If you don’t see these drop-down menus, you should see a message asking if you want to install the wireless projection feature – just follow the on-screen instructions to do so. The function you want is labeled as Wireless display and it shouldn’t take long to download and install. Once this is done, go back to System i Designing on this computer page and the options we mentioned above will be visible.
Finally, find and run the Connect application on the laptop you want to connect to as a second screen. Once you’ve done that, you can focus on the desktop from which you’re projecting. Under Settings, choose System, Show, Multiple screens i Online Next Connect to a wireless display. Choose your laptop when it appears in the list and the connection is established.
You can access all the usual settings for various screens below System i Show in the Windows settings panel, so you can duplicate the two screens or enlarge them so that you have twice as much space. Windows can be dragged between the two screens as if you had an external monitor connected. On the secondary laptop, the second screen runs in a window by default, but you can run it in full screen if necessary.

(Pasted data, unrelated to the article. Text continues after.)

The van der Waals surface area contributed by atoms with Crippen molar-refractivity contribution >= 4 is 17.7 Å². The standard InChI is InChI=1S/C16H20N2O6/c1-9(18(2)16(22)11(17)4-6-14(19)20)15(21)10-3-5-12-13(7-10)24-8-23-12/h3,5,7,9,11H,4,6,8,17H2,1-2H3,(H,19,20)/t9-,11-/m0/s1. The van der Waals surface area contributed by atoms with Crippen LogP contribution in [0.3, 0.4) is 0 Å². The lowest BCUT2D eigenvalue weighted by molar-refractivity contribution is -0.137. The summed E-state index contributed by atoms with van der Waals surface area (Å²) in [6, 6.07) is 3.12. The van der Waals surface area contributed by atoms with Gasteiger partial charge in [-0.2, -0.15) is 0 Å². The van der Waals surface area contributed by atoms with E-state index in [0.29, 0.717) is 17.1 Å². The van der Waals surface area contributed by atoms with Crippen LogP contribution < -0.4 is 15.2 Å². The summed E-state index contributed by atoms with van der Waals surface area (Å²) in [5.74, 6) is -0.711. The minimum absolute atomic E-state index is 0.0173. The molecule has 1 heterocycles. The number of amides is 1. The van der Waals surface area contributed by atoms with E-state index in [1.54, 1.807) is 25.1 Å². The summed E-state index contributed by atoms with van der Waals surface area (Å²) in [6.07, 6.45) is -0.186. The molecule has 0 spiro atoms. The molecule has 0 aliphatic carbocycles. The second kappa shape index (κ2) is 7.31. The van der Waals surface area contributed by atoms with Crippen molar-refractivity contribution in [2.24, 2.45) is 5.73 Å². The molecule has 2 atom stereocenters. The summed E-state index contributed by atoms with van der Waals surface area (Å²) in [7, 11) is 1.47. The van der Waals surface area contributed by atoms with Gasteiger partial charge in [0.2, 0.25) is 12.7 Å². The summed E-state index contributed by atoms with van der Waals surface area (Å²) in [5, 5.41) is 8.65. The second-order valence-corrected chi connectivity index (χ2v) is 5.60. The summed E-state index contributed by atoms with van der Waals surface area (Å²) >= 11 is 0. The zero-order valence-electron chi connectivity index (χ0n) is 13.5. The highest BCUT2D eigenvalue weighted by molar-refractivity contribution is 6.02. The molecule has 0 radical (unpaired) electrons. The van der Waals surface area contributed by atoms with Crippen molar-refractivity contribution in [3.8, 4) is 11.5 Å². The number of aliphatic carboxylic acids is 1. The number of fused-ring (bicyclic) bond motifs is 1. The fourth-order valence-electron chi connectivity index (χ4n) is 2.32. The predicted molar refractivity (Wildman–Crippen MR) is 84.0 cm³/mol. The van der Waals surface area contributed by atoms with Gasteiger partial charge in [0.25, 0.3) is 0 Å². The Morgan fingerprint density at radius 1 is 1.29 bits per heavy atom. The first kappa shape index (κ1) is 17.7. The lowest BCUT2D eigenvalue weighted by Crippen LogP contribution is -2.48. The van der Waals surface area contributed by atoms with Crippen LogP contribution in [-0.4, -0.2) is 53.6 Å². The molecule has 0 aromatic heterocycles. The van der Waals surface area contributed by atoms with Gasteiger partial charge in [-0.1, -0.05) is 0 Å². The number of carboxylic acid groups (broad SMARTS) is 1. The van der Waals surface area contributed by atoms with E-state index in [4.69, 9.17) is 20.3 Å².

MacOS desktop and a macOS laptop
With macOS, you also use a wireless streaming protocol, in this case AirPlay Display. It allows you to use a Mac or iPad as a second screen, so it works with Apple-made desktops and tablets, as well as laptops. It works on both Wi-Fi and USB, so you can choose the wired or wireless solution that works best for your particular setup. You have many options to choose from.
The prerequisite is that both Macs must be running macOS Monterey or later, to make sure you have all the necessary technology built into the software. If this is the case, your two Apple computers must also be online and signed in to the same Apple ID account, which we assume is the most likely configuration.